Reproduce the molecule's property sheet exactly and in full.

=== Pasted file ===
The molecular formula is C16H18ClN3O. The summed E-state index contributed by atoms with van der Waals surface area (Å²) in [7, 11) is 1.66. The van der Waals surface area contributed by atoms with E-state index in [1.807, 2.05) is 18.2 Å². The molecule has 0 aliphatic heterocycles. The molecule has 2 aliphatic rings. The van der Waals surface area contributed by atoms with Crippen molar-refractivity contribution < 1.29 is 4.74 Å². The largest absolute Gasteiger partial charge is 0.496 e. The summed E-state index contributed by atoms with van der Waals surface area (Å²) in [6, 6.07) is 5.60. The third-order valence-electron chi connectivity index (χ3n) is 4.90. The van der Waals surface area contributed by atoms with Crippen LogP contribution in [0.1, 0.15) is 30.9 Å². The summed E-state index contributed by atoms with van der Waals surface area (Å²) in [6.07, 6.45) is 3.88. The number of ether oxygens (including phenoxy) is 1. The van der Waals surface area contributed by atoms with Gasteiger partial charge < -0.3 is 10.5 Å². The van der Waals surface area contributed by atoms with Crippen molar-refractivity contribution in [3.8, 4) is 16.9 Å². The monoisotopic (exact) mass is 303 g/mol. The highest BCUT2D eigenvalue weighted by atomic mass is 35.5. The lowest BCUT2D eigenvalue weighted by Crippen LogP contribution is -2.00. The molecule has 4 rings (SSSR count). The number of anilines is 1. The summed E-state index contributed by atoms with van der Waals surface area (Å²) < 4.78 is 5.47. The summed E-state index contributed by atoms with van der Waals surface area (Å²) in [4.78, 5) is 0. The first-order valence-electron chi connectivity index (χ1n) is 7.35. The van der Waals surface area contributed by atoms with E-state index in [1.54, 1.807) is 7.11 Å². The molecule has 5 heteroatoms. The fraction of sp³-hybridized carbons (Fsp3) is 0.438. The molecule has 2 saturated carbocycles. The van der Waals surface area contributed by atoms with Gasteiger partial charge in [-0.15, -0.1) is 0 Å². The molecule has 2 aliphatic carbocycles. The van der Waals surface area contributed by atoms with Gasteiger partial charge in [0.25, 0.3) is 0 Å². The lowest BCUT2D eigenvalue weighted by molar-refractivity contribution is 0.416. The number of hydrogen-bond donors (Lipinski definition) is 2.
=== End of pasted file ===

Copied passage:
The molecular formula is C16H18ClN3O. The summed E-state index contributed by atoms with van der Waals surface area (Å²) in [7, 11) is 1.66. The van der Waals surface area contributed by atoms with E-state index in [1.807, 2.05) is 18.2 Å². The molecule has 0 aliphatic heterocycles. The molecule has 2 aliphatic rings. The van der Waals surface area contributed by atoms with Crippen molar-refractivity contribution < 1.29 is 4.74 Å². The largest absolute Gasteiger partial charge is 0.496 e. The summed E-state index contributed by atoms with van der Waals surface area (Å²) in [6, 6.07) is 5.60. The third-order valence-electron chi connectivity index (χ3n) is 4.90. The van der Waals surface area contributed by atoms with Crippen LogP contribution in [0.1, 0.15) is 30.9 Å². The summed E-state index contributed by atoms with van der Waals surface area (Å²) in [6.07, 6.45) is 3.88. The number of ether oxygens (including phenoxy) is 1. The van der Waals surface area contributed by atoms with Gasteiger partial charge < -0.3 is 10.5 Å². The van der Waals surface area contributed by atoms with Crippen molar-refractivity contribution in [3.8, 4) is 16.9 Å². The monoisotopic (exact) mass is 303 g/mol. The highest BCUT2D eigenvalue weighted by atomic mass is 35.5. The lowest BCUT2D eigenvalue weighted by Crippen LogP contribution is -2.00. The molecule has 4 rings (SSSR count). The number of anilines is 1. The summed E-state index contributed by atoms with van der Waals surface area (Å²) < 4.78 is 5.47. The summed E-state index contributed by atoms with van der Waals surface area (Å²) in [4.78, 5) is 0. The first-order valence-electron chi connectivity index (χ1n) is 7.35. The van der Waals surface area contributed by atoms with E-state index in [1.54, 1.807) is 7.11 Å². The molecule has 5 heteroatoms. The fraction of sp³-hybridized carbons (Fsp3) is 0.438. The molecule has 2 saturated carbocycles. The van der Waals surface area contributed by atoms with Gasteiger partial charge in [-0.15, -0.1) is 0 Å². The molecule has 2 aliphatic carbocycles. The van der Waals surface area contributed by atoms with Gasteiger partial charge in [0.25, 0.3) is 0 Å². The lowest BCUT2D eigenvalue weighted by molar-refractivity contribution is 0.416. The number of hydrogen-bond donors (Lipinski definition) is 2.